The Woods Are Dark

January 28, 2016 at 6:00 pm (Reads) (, , )

woodsThe Woods Are Dark by Richard Laymon

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The Woods Are Dark has a checkered history. As the story goes, this novel was to be Laymon’s big break into the world of horror, but the publisher requested rewrites and cuts, which, along with a copy-editing process that messed up a lot of the grammar, doomed the book — and Laymon himself — to obscurity. The novel has since been restored to its original version, but a lot of the blame for Laymon’s lack of recognition in the US is placed on this book’s original publisher. As his daughter tells us in the foreword, the changes the publisher requested made the book unreadable.

I’ve read this book before, though it was several years ago, and I don’t remember much about it. I read it before the novel was restored, so I couldn’t say how the two books differ, but if this is the original version of the story as it was submitted to the publisher, I’d say that part of the blame belongs to Laymon, too. This novel is terrible.

The story is about a community of cannibals, living in the woods and feasting on the victims that the residents of a nearby town supply to them. Visitors to the town become the victims, and Laymon gives us six people who become the potential victims — two friends on a hiking trip, and a family of three, plus one boyfriend. It doesn’t take long for them to wind up in the hands of the townspeople and then the cannibals, which I think harms the story. Laymon seemed so eager to get to the action that he forgot to create characters to support his story. And for a story about survival, those characters are pretty important.

Like those in The Cellar, the characters in this book are defined by a single trait, making them shallow. They’re nothing but cardboard standouts to support the shock of the story, which results in a book that lacks any attachment with the reader. The victims all seem like good people, but it’s hard to care about them when we don’t know enough about them. It’s like we’re expected to empathize with them simply because they’re friends, or family, or lovers, but that’s it. Laymon attempts to give some depth to the father character by having him descend into madness while quoting Shakespeare, but it wasn’t believable. There’s no real development of any of them to make them stand out above the story.

Laymon also tries to create some complexity with one character who shows regret at taking the victims to the cannibals, even having him apologize to them as they leave them to their fate, but then we find out the only reason he has second thoughts is because he finds one of the women so attractive. He fantasizes about what kind of life they could lead, and then goes back to save her. He’s not willing to help her friend or the other family that’s been left there, and the only reason he does is because the woman he came to save insists upon it. So he’s not a complex character at all; he’s just a guy who thinks he can impress a woman he left to die by saving her. That’s not as bad as the woman he saves, though, as she falls in love with the guy within the span of one night, even after he admits all that to her.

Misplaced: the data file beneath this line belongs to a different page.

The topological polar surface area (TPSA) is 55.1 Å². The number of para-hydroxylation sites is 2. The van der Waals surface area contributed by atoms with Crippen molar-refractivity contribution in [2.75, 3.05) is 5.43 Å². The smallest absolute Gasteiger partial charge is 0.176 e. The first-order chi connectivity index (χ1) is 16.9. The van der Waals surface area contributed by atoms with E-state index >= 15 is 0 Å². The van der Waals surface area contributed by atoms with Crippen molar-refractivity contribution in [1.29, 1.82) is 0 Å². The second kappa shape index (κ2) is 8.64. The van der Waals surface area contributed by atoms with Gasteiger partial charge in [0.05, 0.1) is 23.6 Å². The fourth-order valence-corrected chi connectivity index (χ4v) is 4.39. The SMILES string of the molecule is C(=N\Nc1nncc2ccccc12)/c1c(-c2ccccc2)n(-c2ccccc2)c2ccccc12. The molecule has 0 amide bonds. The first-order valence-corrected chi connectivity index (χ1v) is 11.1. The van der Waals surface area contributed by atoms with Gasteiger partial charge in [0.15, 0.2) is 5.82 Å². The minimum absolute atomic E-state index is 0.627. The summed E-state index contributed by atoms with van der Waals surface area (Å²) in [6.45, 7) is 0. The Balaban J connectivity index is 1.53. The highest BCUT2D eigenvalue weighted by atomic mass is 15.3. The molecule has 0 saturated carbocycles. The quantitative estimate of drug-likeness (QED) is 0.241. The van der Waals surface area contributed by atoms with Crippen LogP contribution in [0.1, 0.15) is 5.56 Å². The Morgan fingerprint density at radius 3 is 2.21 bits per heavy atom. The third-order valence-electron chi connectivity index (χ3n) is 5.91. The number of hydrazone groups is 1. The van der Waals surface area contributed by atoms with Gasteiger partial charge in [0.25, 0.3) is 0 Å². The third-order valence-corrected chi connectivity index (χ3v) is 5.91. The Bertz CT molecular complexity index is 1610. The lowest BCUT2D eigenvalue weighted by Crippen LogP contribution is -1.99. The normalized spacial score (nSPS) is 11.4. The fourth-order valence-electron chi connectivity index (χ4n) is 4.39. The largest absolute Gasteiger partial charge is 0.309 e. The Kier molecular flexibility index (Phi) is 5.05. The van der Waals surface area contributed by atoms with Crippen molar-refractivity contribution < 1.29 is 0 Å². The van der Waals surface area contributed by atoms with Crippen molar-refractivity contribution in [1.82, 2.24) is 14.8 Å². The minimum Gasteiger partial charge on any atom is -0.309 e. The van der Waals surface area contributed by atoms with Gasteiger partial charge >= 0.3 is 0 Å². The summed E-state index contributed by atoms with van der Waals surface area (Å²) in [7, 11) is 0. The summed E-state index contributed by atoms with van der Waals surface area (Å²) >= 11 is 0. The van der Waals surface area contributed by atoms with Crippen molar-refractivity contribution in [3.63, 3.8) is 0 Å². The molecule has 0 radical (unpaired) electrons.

Other reviews of Laymon’s work talk about how obsessed his characters are with sex, and I can see what they mean. It’s really all these folks think about, even as they’re being chased by cannibals. In the opening pages, one character hopes to find a mountain man to satisfy her on her camping trip, wishing the same for her friend. A chapter or so later, a father can’t stop thinking about his daughter having sex with her boyfriend, and then later has the gall to refer to her as oversexed. Later, as they’re being chased by the cannibals, one woman stops and suddenly becomes acutely aware of her stiff nipples. Later still, one of the men, after stripping down in order to blend in with the cannibals, comes across two of the cannibal women in a stream having a quickie, so of course he gets an erection and starts thinking about killing one of them and raping the other. Keep in mind that this is one of our protagonists, who has just raced off into the dark woods to save his wife, leaving his daughter and the other victims behind.

Laymon’s narrative is odd, too, as he throws in several asides that have nothing to do with the story. There’s a page or two that talks about the father, now naked, running through the woods and having to adjust to running so that his genitalia don’t slap against his legs. This same guy, when he finds himself in a group of the cannibals, starts to urinate. Laymon doesn’t clarify why he does this, either. It just happens, and Laymon tells us about it in a casual style, as if to say, “Of course he started urinating; why wouldn’t he?” We don’t know if it’s out of fear, for marking territory, or to blend in. It’s just there, standing out like … well, like a naked man urinating in the woods.

There’s also the casual racism of a remark like “Rotsa ruck” just tossed into a conversation. Again, there’s no context for the remark, nor any real point. Why Laymon didn’t just go with “Good luck” is beyond me, though this book was originally written in 1980. Times were different then? I guess?

I don’t expect a lot of horror from the 1980s to be great, but I do expect people with reputations like Laymon to show some indication of why they’re so well-regarded. Jack Ketchum told a similar story with Off Season, which I also disliked, but at least Ketchum’s style made his story stand out above the dreck of a lot of horror from that time. The Woods Are Dark reminds me why casual readers consider horror to be juvenile. That this book is somehow considered to be one of Laymon’s finest works concerns me.

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